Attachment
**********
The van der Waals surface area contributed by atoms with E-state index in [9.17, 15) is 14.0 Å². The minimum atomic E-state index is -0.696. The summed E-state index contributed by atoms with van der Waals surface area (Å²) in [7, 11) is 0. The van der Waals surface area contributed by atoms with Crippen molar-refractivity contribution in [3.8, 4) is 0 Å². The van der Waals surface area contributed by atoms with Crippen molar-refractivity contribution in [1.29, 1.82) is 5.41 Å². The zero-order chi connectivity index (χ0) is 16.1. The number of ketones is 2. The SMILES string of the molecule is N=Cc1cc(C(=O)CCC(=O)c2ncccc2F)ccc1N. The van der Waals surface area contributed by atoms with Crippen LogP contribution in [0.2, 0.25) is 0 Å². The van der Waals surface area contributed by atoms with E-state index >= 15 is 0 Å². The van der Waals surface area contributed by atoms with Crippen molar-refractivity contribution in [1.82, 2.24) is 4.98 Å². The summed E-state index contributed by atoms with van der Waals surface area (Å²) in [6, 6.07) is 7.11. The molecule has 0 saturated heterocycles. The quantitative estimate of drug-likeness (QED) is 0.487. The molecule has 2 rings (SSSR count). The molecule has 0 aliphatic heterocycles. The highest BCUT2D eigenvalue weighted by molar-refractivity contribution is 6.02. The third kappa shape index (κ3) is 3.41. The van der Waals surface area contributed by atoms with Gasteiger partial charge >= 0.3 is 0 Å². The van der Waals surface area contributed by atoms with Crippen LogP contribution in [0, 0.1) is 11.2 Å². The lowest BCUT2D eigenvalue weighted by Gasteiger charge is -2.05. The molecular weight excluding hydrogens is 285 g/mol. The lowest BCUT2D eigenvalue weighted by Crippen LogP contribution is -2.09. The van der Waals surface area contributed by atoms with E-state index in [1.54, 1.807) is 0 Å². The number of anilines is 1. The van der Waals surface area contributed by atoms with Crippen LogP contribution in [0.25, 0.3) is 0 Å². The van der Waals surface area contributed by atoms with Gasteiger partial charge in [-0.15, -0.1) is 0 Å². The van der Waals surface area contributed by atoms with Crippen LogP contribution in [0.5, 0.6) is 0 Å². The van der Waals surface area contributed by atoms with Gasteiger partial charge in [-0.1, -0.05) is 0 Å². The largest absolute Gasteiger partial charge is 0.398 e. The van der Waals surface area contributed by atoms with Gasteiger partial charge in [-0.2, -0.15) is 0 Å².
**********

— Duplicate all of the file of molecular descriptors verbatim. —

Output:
The van der Waals surface area contributed by atoms with E-state index in [9.17, 15) is 14.0 Å². The minimum atomic E-state index is -0.696. The summed E-state index contributed by atoms with van der Waals surface area (Å²) in [7, 11) is 0. The van der Waals surface area contributed by atoms with Crippen molar-refractivity contribution in [3.8, 4) is 0 Å². The van der Waals surface area contributed by atoms with Crippen molar-refractivity contribution in [1.29, 1.82) is 5.41 Å². The zero-order chi connectivity index (χ0) is 16.1. The number of ketones is 2. The SMILES string of the molecule is N=Cc1cc(C(=O)CCC(=O)c2ncccc2F)ccc1N. The van der Waals surface area contributed by atoms with Crippen LogP contribution in [0.2, 0.25) is 0 Å². The van der Waals surface area contributed by atoms with E-state index >= 15 is 0 Å². The van der Waals surface area contributed by atoms with Crippen molar-refractivity contribution in [1.82, 2.24) is 4.98 Å². The summed E-state index contributed by atoms with van der Waals surface area (Å²) in [6, 6.07) is 7.11. The molecule has 0 saturated heterocycles. The quantitative estimate of drug-likeness (QED) is 0.487. The molecule has 2 rings (SSSR count). The molecule has 0 aliphatic heterocycles. The highest BCUT2D eigenvalue weighted by molar-refractivity contribution is 6.02. The third kappa shape index (κ3) is 3.41. The van der Waals surface area contributed by atoms with Gasteiger partial charge >= 0.3 is 0 Å². The van der Waals surface area contributed by atoms with Crippen LogP contribution in [0, 0.1) is 11.2 Å². The lowest BCUT2D eigenvalue weighted by Gasteiger charge is -2.05. The molecular weight excluding hydrogens is 285 g/mol. The lowest BCUT2D eigenvalue weighted by Crippen LogP contribution is -2.09. The van der Waals surface area contributed by atoms with E-state index in [1.54, 1.807) is 0 Å². The number of anilines is 1. The van der Waals surface area contributed by atoms with Crippen LogP contribution in [0.25, 0.3) is 0 Å². The van der Waals surface area contributed by atoms with Gasteiger partial charge in [-0.15, -0.1) is 0 Å². The van der Waals surface area contributed by atoms with Crippen LogP contribution in [0.5, 0.6) is 0 Å². The van der Waals surface area contributed by atoms with Gasteiger partial charge in [-0.1, -0.05) is 0 Å². The largest absolute Gasteiger partial charge is 0.398 e. The van der Waals surface area contributed by atoms with Gasteiger partial charge in [-0.2, -0.15) is 0 Å².